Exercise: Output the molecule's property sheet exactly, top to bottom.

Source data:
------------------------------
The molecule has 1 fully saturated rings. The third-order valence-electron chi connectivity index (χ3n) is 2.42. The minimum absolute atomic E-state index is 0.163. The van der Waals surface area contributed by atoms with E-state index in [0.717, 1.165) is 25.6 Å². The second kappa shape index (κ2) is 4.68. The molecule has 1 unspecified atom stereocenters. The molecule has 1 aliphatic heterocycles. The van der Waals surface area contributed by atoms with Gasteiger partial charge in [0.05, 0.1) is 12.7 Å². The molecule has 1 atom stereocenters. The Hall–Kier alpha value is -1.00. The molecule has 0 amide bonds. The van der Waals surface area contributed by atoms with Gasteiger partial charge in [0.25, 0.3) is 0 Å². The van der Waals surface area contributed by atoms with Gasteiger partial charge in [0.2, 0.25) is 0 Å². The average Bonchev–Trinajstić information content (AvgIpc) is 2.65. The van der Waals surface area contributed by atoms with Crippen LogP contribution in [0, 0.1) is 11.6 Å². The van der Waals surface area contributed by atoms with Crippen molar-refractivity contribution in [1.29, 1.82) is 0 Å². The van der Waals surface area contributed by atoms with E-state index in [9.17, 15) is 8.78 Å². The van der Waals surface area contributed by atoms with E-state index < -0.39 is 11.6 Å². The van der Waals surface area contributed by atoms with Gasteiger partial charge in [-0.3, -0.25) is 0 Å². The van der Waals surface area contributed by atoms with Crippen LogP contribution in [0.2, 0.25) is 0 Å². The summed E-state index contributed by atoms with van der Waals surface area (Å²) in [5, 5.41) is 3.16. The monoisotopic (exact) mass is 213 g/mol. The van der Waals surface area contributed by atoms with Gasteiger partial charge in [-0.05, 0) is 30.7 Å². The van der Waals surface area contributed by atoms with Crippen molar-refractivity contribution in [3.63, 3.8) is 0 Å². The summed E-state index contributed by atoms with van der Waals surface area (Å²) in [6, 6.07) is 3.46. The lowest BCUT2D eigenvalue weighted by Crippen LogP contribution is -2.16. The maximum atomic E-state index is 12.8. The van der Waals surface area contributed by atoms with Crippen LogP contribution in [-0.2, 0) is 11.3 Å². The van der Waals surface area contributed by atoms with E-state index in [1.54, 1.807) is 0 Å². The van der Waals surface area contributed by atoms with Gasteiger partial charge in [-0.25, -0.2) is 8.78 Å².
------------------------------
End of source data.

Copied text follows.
The molecule has 1 fully saturated rings. The third-order valence-electron chi connectivity index (χ3n) is 2.42. The minimum absolute atomic E-state index is 0.163. The van der Waals surface area contributed by atoms with E-state index in [0.717, 1.165) is 25.6 Å². The second kappa shape index (κ2) is 4.68. The molecule has 1 unspecified atom stereocenters. The molecule has 1 aliphatic heterocycles. The van der Waals surface area contributed by atoms with Gasteiger partial charge in [0.05, 0.1) is 12.7 Å². The molecule has 1 atom stereocenters. The Hall–Kier alpha value is -1.00. The molecule has 0 amide bonds. The van der Waals surface area contributed by atoms with Gasteiger partial charge in [0.25, 0.3) is 0 Å². The van der Waals surface area contributed by atoms with Gasteiger partial charge in [0.2, 0.25) is 0 Å². The average Bonchev–Trinajstić information content (AvgIpc) is 2.65. The van der Waals surface area contributed by atoms with Crippen LogP contribution in [0, 0.1) is 11.6 Å². The van der Waals surface area contributed by atoms with Crippen molar-refractivity contribution in [1.29, 1.82) is 0 Å². The van der Waals surface area contributed by atoms with E-state index in [9.17, 15) is 8.78 Å². The van der Waals surface area contributed by atoms with E-state index < -0.39 is 11.6 Å². The van der Waals surface area contributed by atoms with Gasteiger partial charge in [-0.3, -0.25) is 0 Å². The van der Waals surface area contributed by atoms with Crippen LogP contribution in [0.2, 0.25) is 0 Å². The summed E-state index contributed by atoms with van der Waals surface area (Å²) in [5, 5.41) is 3.16. The monoisotopic (exact) mass is 213 g/mol. The van der Waals surface area contributed by atoms with Gasteiger partial charge in [-0.05, 0) is 30.7 Å². The van der Waals surface area contributed by atoms with Crippen molar-refractivity contribution in [3.63, 3.8) is 0 Å². The summed E-state index contributed by atoms with van der Waals surface area (Å²) in [6, 6.07) is 3.46. The lowest BCUT2D eigenvalue weighted by Crippen LogP contribution is -2.16. The maximum atomic E-state index is 12.8. The van der Waals surface area contributed by atoms with Crippen LogP contribution in [-0.2, 0) is 11.3 Å². The van der Waals surface area contributed by atoms with E-state index in [1.54, 1.807) is 0 Å². The van der Waals surface area contributed by atoms with Gasteiger partial charge in [-0.25, -0.2) is 8.78 Å².